Revolutionary Weed Queenz of 2019

written by Madie Eidam

When looking into the evolution of cannabis culture over generations, it’s essential to acknowledge a powerful undercurrent in this growing wave. America’s war on drugs and the racialization of ‘marijuana’ has effectively stunted real growth in the development and diversification of cannabis since its introduction to the colonies in the 1600’s. The inaccessibility and stigma surrounding cannabis in the United States and around the world has been severe, up until very recently. CBD has become the latest trend of capital ventures as the legalization of medicinal and recreational cannabis use has been spreading across the country, state by state since the late nineties. Figures in power (whether that be politicians, priests, major pharmaceutical companies or a combination of the three) have been working for centuries to villainize cannabis and dismantle its legitimacy as a medicinal plant. Yet in spite of these obstacles, in 2019, there is an emerging facet of women that were once forced into slandered silence: the loud-and-proud pot smoking women of our culture are not only being embraced, but celebrated with open arms by fellow weed loving woman.

To name a few: Rihanna, Solange, Kacey Musgraves, Miley Cyrus, Abbi Jacobson, Ilana Wexler, Jessamyn Stanley and Stefani Germanotta. This list does not include the brave women out there who are/have been advocating for legalization and equality within the cannabis industry (shout out to Alexandria Ocasio-Cortez, Barbara Lee, Margaret Mead and many others), but specifically acknowledges those who are redefining what women consuming cannabis in the public eye can mean. From every corner of passion and practice, these women are standing up and sharing their love for weed with the world. 

Rihanna, Solange, Musgraves and Germanotta (better known as Lady Gaga) are all women thriving in different genres of the music industry. Rihanna has been creating R&B and pop anthems since 2005 and has been a trailblazer of this generation (smoking blunts in the public eye since 2010). A connoisseur of pleasure, Rihanna also recently founded inclusive and quality makeup and lingerie empires (check out Fenty and Savage if you’re interested). Jacobson and Wexler are writers and actors of the wildly popular Comedy Central show, Broad City, produced by Amy Poehler. Germanotta, an icon of pop and self expression since 2008, has been candid about her use of cannabis to help her cope with fibromyalgia. Stanley is an activist, yoga instructor and instagram influencer who uses her platform to discuss self empowerment, body image, and living in a pursuit of pleasure. Each of these women have brought empowerment and a refreshingly accepting and progressive perspective to women of this next generation.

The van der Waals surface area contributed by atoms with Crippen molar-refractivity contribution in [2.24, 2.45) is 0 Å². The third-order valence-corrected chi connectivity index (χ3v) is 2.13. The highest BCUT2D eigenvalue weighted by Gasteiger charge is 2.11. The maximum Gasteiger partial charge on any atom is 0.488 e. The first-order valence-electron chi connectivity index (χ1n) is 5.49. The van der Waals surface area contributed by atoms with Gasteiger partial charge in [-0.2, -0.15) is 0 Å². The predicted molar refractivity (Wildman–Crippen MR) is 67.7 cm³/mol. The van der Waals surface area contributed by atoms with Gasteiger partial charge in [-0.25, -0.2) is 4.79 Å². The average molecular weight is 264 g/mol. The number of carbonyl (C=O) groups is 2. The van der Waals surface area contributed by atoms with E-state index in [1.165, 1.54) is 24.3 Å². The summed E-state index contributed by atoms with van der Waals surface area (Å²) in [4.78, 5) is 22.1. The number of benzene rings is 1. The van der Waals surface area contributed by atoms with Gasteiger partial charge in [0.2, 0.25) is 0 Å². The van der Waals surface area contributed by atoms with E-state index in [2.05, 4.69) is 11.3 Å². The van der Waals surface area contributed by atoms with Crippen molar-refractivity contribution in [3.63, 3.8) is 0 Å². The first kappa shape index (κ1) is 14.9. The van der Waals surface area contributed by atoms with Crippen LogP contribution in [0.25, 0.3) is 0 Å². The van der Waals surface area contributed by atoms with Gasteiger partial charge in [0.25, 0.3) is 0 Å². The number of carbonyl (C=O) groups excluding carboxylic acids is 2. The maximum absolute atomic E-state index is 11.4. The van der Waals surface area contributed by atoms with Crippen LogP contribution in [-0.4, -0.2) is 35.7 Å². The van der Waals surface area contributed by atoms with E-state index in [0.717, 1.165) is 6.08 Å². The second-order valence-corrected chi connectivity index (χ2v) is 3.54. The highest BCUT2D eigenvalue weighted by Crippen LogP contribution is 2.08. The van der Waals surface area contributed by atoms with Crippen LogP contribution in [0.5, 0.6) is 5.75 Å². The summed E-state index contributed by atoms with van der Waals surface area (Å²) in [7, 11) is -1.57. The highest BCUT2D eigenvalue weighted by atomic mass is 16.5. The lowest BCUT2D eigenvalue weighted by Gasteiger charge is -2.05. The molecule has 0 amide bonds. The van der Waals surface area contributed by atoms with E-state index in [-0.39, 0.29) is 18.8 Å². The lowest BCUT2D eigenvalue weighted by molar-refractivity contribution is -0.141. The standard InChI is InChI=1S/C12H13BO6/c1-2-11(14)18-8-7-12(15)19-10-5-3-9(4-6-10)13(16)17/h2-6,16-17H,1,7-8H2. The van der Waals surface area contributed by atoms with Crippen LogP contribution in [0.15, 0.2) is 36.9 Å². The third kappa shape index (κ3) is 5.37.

While this is a revolutionary era, it’s important to remember that women have had a special relationship with cannabis since, forever. In her book Tokin’ Women: A 4,000 Year Herstory, Ellen Komp, cannabis activist and writer, begins her journey by explaining that “women have been using cannabis as a healing substance for millennia.” The healing powers of cannabis have been known by human societies literally since the beginning of time, and even before that, humans recognized the value of hemp, which was one of the first woven fibers created 10,000 years ago. As early as 50 BC, women in Egypt were documenting cannabis’ ability “to ease sorrow and lift their spirits.” By the second century, the Egyptians had created “a cannabis-infused pessary (vaginal suppository) to ease childbirth and uterine pain.” 

A history of women and cannabis cites, one of the earliest uses of cannabis by women comes from Ancient Mesopotamia, where it was used for “staying the menses,” often in combination with mint, saffron and beer. Throughout Europe beginning in the 5th century, midwives used cannabis to aid the process of childbirth. Cannabis was recognized as an aphrodisiac in India in the seventh century as well (bhang — a mixture of the leaves, fruits, stems, milk, water and spices — is still used today). Saints and Queens all over the world and throughout history (Queen Victoria and Hildegard von Bingen loved that chronic) have used cannabis to help relieve menstrual pain, alleviate pregnancy symptoms and ease anxiety. So, just to get through life really.